"The financial sector cannot overcome all the challenges of the transition alone"

Timo Paul

Timo Paul
Chairman and Co-Countryhead Switzerland, Natixis IM

Timo Paul is Chairman and Co-Countryhead Switzerland of Natixis IM. Paul joined Natixis in 2016 as Managing Director and oversaw the German-speaking Swiss market. The experienced salesman previously worked for UBS Global Asset Management for nine years as Head of Bank Sales for Switzerland and Liechtenstein. Prior to that, he was Head of Sales at Credit Suisse Asset Management.


The CS takeover by UBS is causing upheaval in the Swiss asset management market. Can Natixis IM compete with the new big player in terms of the breadth of its offering?

Instead of two big players as before, it has now become one big player. On balance, the breadth of the offering has not increased. With more than 15 investment managers (subsidiaries), we offer a broad and high-quality range of diverse solutions across all asset classes, styles and vehicles.

Does this strong concentration on one provider - UBS will have a market share of almost 40% in the Swiss fund business - offer opportunities for you and Natixis IM?

The merger will make some funds even bigger, while others will disappear. The question will be how this will affect performance and costs for investors. On the one hand, concentration will increase for some core products, but doors will open in many other areas where we offer outstanding solutions with innovative and flexible investment managers.

The Swiss asset management market is limited and is considered saturated: Do you share this assessment?

The Swiss asset management market is one of the most interesting and sought-after markets in the world. Competition was and is correspondingly high and there is always a certain amount of crowding out. In our view, however, the market still offers interesting potential.

What are the characteristics of the tough competition in the Swiss market that providers like Natixis IM are constantly confronted with?

The number of competitors has continued to increase in recent years. There are more competitions and events in Zurich than before the coronavirus pandemic and the pressure on margins has increased further. We are also seeing that many employees are being hired. However, after a few bad months or quarters, they are let go just as quickly. Which makes us very concerned. We are pursuing a long-term strategy and have not made any employees redundant, even during coronavirus and the challenging year 2022.

Natixis IM consists of more than 15 different asset managers operating under different names. What is the strategy behind this and how do you explain it to your clients?

We call it Expert Collective - diversity of thought fosters the development of insightful ideas. Our firm works closely with clients to understand their unique needs and deliver insights and investment solutions that fit their long-term goals. The Natixis IM Multi Affiliate Model offers investors one-stop access to active and high conviction investment managers. Clients benefit from both diversification and seamless investment expertise. We are diverse in terms of investment classes, investment styles and geography.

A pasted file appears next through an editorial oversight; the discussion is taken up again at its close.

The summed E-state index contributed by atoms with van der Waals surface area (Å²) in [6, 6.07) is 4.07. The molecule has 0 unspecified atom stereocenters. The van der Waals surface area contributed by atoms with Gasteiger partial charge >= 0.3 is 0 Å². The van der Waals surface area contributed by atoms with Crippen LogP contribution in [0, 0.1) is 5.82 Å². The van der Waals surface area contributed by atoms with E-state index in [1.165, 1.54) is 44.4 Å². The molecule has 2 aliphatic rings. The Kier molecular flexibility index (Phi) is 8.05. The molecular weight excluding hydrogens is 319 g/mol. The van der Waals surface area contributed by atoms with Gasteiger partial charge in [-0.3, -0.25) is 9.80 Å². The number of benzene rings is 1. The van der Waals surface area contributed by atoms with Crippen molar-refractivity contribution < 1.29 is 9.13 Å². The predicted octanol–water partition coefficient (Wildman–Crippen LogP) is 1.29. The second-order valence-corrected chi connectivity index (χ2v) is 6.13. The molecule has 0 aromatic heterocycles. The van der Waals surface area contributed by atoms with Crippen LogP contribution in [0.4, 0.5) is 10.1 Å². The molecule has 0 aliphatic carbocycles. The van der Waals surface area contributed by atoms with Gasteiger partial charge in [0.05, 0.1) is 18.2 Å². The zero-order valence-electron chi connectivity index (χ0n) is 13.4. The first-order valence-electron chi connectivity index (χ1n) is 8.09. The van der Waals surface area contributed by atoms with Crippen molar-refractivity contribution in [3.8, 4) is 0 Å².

How do you assess the increasing use of artificial intelligence in portfolio management?

Supporting portfolio managers through faster processing of larger amounts of data, increasing productivity without giving up control. It is important for society as a whole, and investors in particular, to understand how technology works, interacts and impacts economies, businesses, institutions and our lives in general. Our priority at Natixis IM is to ensure that we focus on the needs of our clients and simplify their investment experience at every single level of our business and operations. This includes: Optimising our product offering, accelerating time to market, but also improving market intelligence and data analytics.

Where will this development lead?

On the one hand, we can hope that the use of AI could make work more productive by automating tasks, freeing up human resources for activities that create more value, thereby increasing economic output and wages. However, automation and far-reaching technological change are usually initially met with scepticism and resistance because many assume that they will destroy jobs. And this could certainly be the case with AI.

In your opinion, what steps are necessary to help sustainable finance achieve a breakthrough in terms of impact?

The lack of common standards, comparability of data and easy access to data are real challenges. Greater harmonization of terms across jurisdictions and transparency are needed to accelerate progress. The financial sector has a central role to play in enabling the transition to a greener and more sustainable future, but it alone cannot tackle all the challenges facing the world. In this context, greater collaboration between the public and private sectors is essential, and solutions such as "blended finance" based on public-private co-operation will help to increase the impact of sustainable finance. The role of governments and public institutions is crucial to drive the transition and to provide and create a firm and precise incentive framework for this development.

How do you implement sustainability in your everyday life?

I travel to work by train, cycle short distances more often, have replaced my 20-year-old oil heating system with a heat pump and PV system and buy regional products whenever possible. My favourite places are the village shop and local farmers.